A portrait of violence emerges of suspect in the Washington state mall killings
A disturbing portrait began to emerge Sunday of Arcan Cetin, the man suspected of killing five people at a Washington state mall, but authorities appeared no closer to determining the motive for the crime.
Cetin, 20, who came to the United States from Turkey as a child, was described by authorities as having called out women’s names as he allegedly killed them in a hail of bullets Friday night at the Cascade Mall in Burlington.
By the time he was found carrying a computer bag near his home in nearby Oak Harbor about 24 hours later, he was depicted by the sheriff who arrested him as “zombie-like” and docile.
Cetin had been repeatedly charged with domestic violence and was under a court order prohibiting him from possessing a gun. In the puzzles of his social media history, he was described by friends and others as both likeable and unbearable.
If Cetin is the sum of these parts, it may be a challenge to determine what could have driven him to commit the crimes he’ll probably be charged with Monday.
As Lt. Chris Cammock of the police department in Mount Vernon, south of Burlington, said Saturday, he and a task force investigating the shooting have a lot of questions to answer.
“I don’t know what his motivations were to do this. I don’t know what his motivations were to continue [shooting]. I don’t know what his motivations were to stop,” Cammock said.
Authorities have not officially released the identities of the four female and one male victim, but Mount Vernon School District Supt. Carl Bruner confirmed the youngest killed was Sarai Lara, 16, a sophomore at Mount Vernon High School.
“For Sarai and all of the victims of this senseless tragedy,” he said in a statement Sunday, “we stand together with the broad Skagit County community.”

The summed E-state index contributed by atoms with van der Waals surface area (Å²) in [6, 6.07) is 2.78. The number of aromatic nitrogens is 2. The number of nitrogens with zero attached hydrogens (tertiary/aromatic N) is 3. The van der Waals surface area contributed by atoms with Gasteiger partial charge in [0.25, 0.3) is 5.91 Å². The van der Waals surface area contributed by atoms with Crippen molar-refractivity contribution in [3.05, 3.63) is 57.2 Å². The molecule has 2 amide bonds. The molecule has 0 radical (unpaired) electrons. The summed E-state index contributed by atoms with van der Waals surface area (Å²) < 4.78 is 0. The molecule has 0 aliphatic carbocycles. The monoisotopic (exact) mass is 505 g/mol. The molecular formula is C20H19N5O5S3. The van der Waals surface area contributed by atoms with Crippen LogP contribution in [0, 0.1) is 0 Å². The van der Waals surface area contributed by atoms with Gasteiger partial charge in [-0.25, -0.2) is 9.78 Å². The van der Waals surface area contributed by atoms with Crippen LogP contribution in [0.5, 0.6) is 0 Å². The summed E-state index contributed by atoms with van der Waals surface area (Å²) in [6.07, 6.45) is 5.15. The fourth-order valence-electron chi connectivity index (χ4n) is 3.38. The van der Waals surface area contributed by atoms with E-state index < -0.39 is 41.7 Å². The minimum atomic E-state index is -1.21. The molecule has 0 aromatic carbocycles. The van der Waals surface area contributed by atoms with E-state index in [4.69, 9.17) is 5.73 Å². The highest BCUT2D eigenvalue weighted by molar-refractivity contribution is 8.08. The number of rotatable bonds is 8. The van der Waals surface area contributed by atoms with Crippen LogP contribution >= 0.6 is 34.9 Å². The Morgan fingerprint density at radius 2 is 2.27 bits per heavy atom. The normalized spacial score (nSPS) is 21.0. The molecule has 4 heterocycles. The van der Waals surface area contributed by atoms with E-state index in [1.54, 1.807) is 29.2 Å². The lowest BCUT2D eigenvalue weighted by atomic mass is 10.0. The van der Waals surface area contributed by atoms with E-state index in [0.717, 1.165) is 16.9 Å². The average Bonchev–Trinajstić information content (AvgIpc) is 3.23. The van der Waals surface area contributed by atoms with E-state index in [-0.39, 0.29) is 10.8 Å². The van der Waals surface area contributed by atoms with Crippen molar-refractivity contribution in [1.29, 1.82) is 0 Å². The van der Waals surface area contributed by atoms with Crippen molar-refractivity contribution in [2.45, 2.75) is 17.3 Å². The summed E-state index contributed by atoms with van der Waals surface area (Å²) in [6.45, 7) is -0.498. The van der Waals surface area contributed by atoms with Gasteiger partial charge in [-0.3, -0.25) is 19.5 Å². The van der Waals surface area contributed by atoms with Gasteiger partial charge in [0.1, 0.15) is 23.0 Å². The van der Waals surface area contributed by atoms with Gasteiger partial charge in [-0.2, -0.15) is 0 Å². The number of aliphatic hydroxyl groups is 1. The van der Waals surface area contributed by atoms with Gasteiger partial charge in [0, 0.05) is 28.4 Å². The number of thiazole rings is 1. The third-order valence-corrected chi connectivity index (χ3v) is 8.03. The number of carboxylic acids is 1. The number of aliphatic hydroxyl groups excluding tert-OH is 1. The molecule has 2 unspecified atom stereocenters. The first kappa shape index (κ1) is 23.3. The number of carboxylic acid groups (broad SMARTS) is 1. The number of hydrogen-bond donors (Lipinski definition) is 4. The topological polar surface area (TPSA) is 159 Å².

The others reportedly ranged in age from their 50s to 95.
Said Burlington Mayor Steve Sexton, “We have suffered a devastating loss of five treasured members of our community who had done nothing more than what we all have done on any given day — gone to the shopping mall.”
Investigators have not revealed what, if anything, Cetin — who pronounces his first name as “ar-zhan” — has told them since his arrest. But his capture and jailing were greeted with both relief and anger.
Uhlaine Finnigan, 19, a former classmate at Oak Harbor High School, remembered Cetin as someone to avoid in the school hallways. She didn’t want to comment further Sunday but gave permission to use her recollections from a Facebook post after his arrest.
“He’d grab and slap my friends and … even caressed my friends chest, along with other women,” she wrote. “Has been known to be violent towards girls too.”
And several other former classmates told reporters they liked Cetin well enough during his school days, but found him difficult to know. On Cetin’s Facebook page, a friend wrote that he was both “annoying” and “funny.” Another wrote, “Truth is: You are a very odd character. You were always going on about being Russian and stuff like that, but under that you really supported America (or so it seemed to me) and I always thought that was really cool.”
According to his Facebook page, Cetin is a native of Turkey, not Russia, and goes by the nickname “the Turk.” He came to the U.S. with his parents and is a legal permanent resident, officials said.
The Associated Press quoted a neighbor, Amber Cathey, 21, describing Cetin as “really creepy, rude and obnoxious” — so much so, she said, that she complained to apartment management and kept a stun gun handy. Cathey said she blocked him on Snapchat after he sent her a photo of his crotch.
His Tumblr page, with “arcanmotherrussiavodkaandak47” as part of the Web address, includes a photo of him with an apparent assault-style weapon. He also posted, without comment, a photo of serial killer Ted Bundy at age 4, sitting next to a snowman.
Court records show Cetin has faced three domestic violence assault charges in Skagit and Island counties, involving disputes with his stepfather. There is no record of any convictions. In December, however, a judge ordered Cetin not to possess firearms. The judge also suggested imposing a no-contact order, but the stepfather objected, saying Cetin was going through “a hard time” and needed the stepfather’s help.
One post on Cetin’s Tumblr page urged readers to repeat the phrase “Subhan Allah” (“Glory to God”) 10 times “and then reblog this, do not stop reblogging it.”
Police had no comment on the suspect’s religious beliefs.
Anderson is a special correspondent.
7:30 p.m.: Updated throughout with additional reporting.
This article was originally posted at 4:05 p.m.
Must-read stories from the L.A. Times
Get all the day's most vital news with our Today's Headlines newsletter, sent every weekday morning.
You may occasionally receive promotional content from the Los Angeles Times.